In this post, we will cover the different stages of cannabis cultivation. Starting with pre-harvest to post-harvest, this article is a great primer!
Pre-Harvest is the First Stage of Cannabis Cultivation
Environmental signals such as moisture and temperature signal a hormonal change inside of the plant seed that breaks dormancy. Root radicles break through the seed coat (testa) in search of water, oxygen, and nutrients, and structure. Once there is sufficient structural support, the hypocotyl emerges from the media in search of light and carbon dioxide. Cotyledons or “seed leaves” offer the first source of photosynthetic tissue as well as protect the first set of “true leaves”. Eventually, cotyledons are consumed and atrophied by the established plant.
Propagation is not often seen in the natural lifecycle of cannabis, but typically utilized in human-controlled cultivation of cannabis. Cuttings are taken of small plant segments that contain meristems or nodes that can differentiate in growth. Cuttings are placed in a consistent environment with warm temperature and high humidity, which promotes hormonal changes in the plant segment. The lower portion of the cuttings will grow roots in 7-21 days and then can be transplanted into larger cultivation systems.
In photoperiod cannabis, the vegetation and flowering stages are controlled by the day length. A typical vegetation length is any 24-hour period that contains 16 or more hours of uninterrupted light. The intensity of this light is less important than the overall length of photoperiod when initiating changes in the cannabis plant. During the vegetative stage, the cannabis plant will solely focus on producing root mass, fan leaves, and meristems or nodes.
The flowering day length is typically 12 hours of uninterrupted light followed by 12 hours of uninterrupted darkness. During the first 2-3 weeks of flowering, the plant will experience a noticeable stem elongation and increased distance between nodes. This period of stem elongation is known as the “stretch” period. During this period, female cannabis plants will also produce an abundance of stigmas, often incorrectly referred to as “pistils”.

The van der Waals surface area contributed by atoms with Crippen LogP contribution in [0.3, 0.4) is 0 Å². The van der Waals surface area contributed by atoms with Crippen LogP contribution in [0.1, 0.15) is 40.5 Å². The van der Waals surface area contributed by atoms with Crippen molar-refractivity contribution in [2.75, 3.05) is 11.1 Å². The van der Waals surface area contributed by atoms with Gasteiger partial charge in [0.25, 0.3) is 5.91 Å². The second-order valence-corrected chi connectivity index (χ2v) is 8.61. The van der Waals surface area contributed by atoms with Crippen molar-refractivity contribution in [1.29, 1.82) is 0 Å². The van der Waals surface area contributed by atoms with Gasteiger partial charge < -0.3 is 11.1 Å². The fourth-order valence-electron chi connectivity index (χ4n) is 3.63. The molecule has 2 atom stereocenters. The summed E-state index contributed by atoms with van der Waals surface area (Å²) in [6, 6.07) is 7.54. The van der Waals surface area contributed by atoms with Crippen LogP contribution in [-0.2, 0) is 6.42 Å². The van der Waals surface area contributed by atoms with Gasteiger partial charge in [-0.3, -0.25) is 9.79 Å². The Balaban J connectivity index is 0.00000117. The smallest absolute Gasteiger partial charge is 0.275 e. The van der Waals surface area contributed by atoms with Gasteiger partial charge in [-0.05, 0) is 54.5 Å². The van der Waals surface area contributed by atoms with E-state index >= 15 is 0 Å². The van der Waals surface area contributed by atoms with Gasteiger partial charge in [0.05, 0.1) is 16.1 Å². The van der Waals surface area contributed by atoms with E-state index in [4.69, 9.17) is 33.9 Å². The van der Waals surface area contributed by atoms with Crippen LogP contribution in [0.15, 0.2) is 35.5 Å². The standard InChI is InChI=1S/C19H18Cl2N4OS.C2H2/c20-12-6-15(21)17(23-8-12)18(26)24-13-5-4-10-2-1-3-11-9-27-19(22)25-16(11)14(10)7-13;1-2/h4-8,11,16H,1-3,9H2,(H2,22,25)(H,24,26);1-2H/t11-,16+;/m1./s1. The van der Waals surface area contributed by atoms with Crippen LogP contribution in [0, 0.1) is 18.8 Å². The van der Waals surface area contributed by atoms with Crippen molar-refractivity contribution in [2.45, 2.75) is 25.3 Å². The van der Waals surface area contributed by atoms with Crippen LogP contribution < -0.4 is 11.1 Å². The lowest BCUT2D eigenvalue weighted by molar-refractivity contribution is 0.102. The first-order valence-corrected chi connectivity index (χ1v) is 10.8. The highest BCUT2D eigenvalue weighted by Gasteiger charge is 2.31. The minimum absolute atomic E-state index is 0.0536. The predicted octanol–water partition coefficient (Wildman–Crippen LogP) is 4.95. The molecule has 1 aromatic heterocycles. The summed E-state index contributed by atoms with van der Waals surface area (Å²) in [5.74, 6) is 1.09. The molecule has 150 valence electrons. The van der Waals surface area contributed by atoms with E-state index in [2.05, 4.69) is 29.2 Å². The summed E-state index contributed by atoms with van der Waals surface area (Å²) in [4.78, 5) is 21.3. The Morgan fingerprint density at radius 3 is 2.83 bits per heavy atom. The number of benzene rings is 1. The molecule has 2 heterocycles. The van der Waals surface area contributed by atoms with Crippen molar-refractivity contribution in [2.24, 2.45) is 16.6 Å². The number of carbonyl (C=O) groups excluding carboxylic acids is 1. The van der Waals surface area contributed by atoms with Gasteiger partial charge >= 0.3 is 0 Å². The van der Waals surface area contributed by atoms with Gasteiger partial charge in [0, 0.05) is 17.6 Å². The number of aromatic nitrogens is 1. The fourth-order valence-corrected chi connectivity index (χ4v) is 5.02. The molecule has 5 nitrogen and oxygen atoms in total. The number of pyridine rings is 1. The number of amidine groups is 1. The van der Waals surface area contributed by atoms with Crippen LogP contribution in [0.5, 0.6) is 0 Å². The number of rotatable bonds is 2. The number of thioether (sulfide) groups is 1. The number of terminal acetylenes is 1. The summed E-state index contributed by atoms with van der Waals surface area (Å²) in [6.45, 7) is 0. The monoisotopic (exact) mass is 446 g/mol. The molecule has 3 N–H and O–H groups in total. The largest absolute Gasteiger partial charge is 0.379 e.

After the 2-3 week stretch phase, the female cannabis plants will continue to produce an abundance of reproductive organs, which will effectively “fill-in” the bud sites. This process will continue for 4-8 weeks depending on the specific plant genetics and cultivation methods.
The final 1-2 weeks of flowering is known as the ripening stage. The once white reproductive organs will start to regress and change to an orange color. The trichomes will also start to change from clear, to cloudy, and eventually amber. Cultivators often use magnification tools to visually inspect when plants are ready for harvest. Trichomes do not grow in unison, and thus will be at different stages of ripening. A cultivator has to make an educated decision about when to harvest the crop, using factors such as trichome appearance.
Post-Harvest in Cannabis Cultivation
There are a number of ways to dry cannabis including hanging whole plants, hanging smaller segments of plants, or drying individual buds on racks. In the latter case, the buds will be removed from the main stems immediately after harvest in a technique commonly referred to as “bucking”. Whole plant and plant segments will be dried on the main stems before being “bucked” after drying. Ideal drying conditions can vary, but a good rule of thumb is 60 degrees Fahrenheit at 60% relative humidity for 7-14 days.
Indirect, consistent air flow is important, and moisture should be checked on a daily basis. The size and structure of cannabis buds, as well as environmental parameters, can greatly impact the drying time. Moisture is often checked with a conductivity meter. A moisture reading of 12-15% would indicate the completion of drying.
In the cannabis cultivation process, cultivators have the option to wet-trim or dry-trim. Each option has advantages and disadvantages. Wet trimming includes “bucking” the buds off of the main stems and hand trimming or machine trimming immediately after harvesting. After wet-trimming, the buds will dry on mesh drying racks, because they can no longer be hung by larger branches.
Wet trimming often expedites the drying process, but that may not be ideal for eventual product quality. Dry trimming takes longer than wet trimming, but often produces and more evenly dried and well-preserved product. If the flower is intended to be machine trimmed, wet trimming can be preferred because the product is less brittle. The trim collected from wet trimming is also often a more desirable material for extraction compared to dry trimmed material.
This process involves placing cannabis buds inside a sealed container to achieve the ideal humidity, smell, and taste of the product. The containers will occasionally be opened to allow for gas exchange, or releasing decomposing chlorophyll or excess humidity. This process is often referred to as “burping” and occurs less frequently as the curing process progresses. Also, during this time, chemical changes in cannabinoids and terpenes can take place, leading to a change in the end product.
Biomass containing cannabinoids can be used for extraction where potentially undesirable plant material can be used to make a variety of Marijuana Infused Products (MIPs). This material is often untrimmed, and in some cases, not dried (fresh frozen). Packageable, high-quality flower can also be used for extraction, but extraction material is typically reserved for biomass containing unideal structure, cannabinoid levels, or failed state-required safety screenings.
For more info on cannabis cultivation, check out our post on crop steering.